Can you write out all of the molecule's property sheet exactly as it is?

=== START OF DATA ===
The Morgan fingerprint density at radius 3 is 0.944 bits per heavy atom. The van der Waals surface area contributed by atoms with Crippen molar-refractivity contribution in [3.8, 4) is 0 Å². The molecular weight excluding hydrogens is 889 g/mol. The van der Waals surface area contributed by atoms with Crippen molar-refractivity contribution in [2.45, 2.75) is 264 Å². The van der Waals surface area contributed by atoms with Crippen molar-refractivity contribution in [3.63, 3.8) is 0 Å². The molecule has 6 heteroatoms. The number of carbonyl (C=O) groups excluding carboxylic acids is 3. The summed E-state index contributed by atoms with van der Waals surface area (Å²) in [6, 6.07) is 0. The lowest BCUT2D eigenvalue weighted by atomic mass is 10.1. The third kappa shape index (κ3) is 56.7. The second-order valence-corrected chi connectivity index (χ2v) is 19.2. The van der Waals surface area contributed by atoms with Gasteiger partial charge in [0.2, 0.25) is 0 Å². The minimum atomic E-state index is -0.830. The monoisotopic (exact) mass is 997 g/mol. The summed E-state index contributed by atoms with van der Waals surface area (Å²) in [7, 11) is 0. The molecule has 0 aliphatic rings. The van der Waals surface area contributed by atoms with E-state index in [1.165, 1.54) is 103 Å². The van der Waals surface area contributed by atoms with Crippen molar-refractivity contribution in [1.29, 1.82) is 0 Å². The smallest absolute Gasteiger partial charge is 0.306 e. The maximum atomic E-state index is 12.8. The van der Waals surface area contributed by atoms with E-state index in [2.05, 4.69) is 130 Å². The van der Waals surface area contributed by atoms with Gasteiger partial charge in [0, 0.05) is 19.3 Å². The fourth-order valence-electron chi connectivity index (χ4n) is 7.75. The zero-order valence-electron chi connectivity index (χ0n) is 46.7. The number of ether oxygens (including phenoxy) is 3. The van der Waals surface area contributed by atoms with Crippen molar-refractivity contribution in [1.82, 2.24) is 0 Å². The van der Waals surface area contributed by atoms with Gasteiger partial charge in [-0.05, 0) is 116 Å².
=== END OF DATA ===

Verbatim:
The Morgan fingerprint density at radius 3 is 0.944 bits per heavy atom. The van der Waals surface area contributed by atoms with Crippen molar-refractivity contribution in [3.8, 4) is 0 Å². The molecular weight excluding hydrogens is 889 g/mol. The van der Waals surface area contributed by atoms with Crippen molar-refractivity contribution in [2.45, 2.75) is 264 Å². The van der Waals surface area contributed by atoms with Crippen molar-refractivity contribution in [3.63, 3.8) is 0 Å². The molecule has 6 heteroatoms. The number of carbonyl (C=O) groups excluding carboxylic acids is 3. The summed E-state index contributed by atoms with van der Waals surface area (Å²) in [6, 6.07) is 0. The lowest BCUT2D eigenvalue weighted by atomic mass is 10.1. The third kappa shape index (κ3) is 56.7. The second-order valence-corrected chi connectivity index (χ2v) is 19.2. The van der Waals surface area contributed by atoms with Gasteiger partial charge in [0.2, 0.25) is 0 Å². The minimum atomic E-state index is -0.830. The monoisotopic (exact) mass is 997 g/mol. The summed E-state index contributed by atoms with van der Waals surface area (Å²) in [7, 11) is 0. The molecule has 0 aliphatic rings. The van der Waals surface area contributed by atoms with E-state index in [1.165, 1.54) is 103 Å². The van der Waals surface area contributed by atoms with Crippen molar-refractivity contribution in [1.29, 1.82) is 0 Å². The smallest absolute Gasteiger partial charge is 0.306 e. The maximum atomic E-state index is 12.8. The van der Waals surface area contributed by atoms with E-state index in [2.05, 4.69) is 130 Å². The van der Waals surface area contributed by atoms with Gasteiger partial charge in [0, 0.05) is 19.3 Å². The fourth-order valence-electron chi connectivity index (χ4n) is 7.75. The zero-order valence-electron chi connectivity index (χ0n) is 46.7. The number of ether oxygens (including phenoxy) is 3. The van der Waals surface area contributed by atoms with Crippen molar-refractivity contribution in [1.82, 2.24) is 0 Å². The van der Waals surface area contributed by atoms with Gasteiger partial charge in [-0.05, 0) is 116 Å².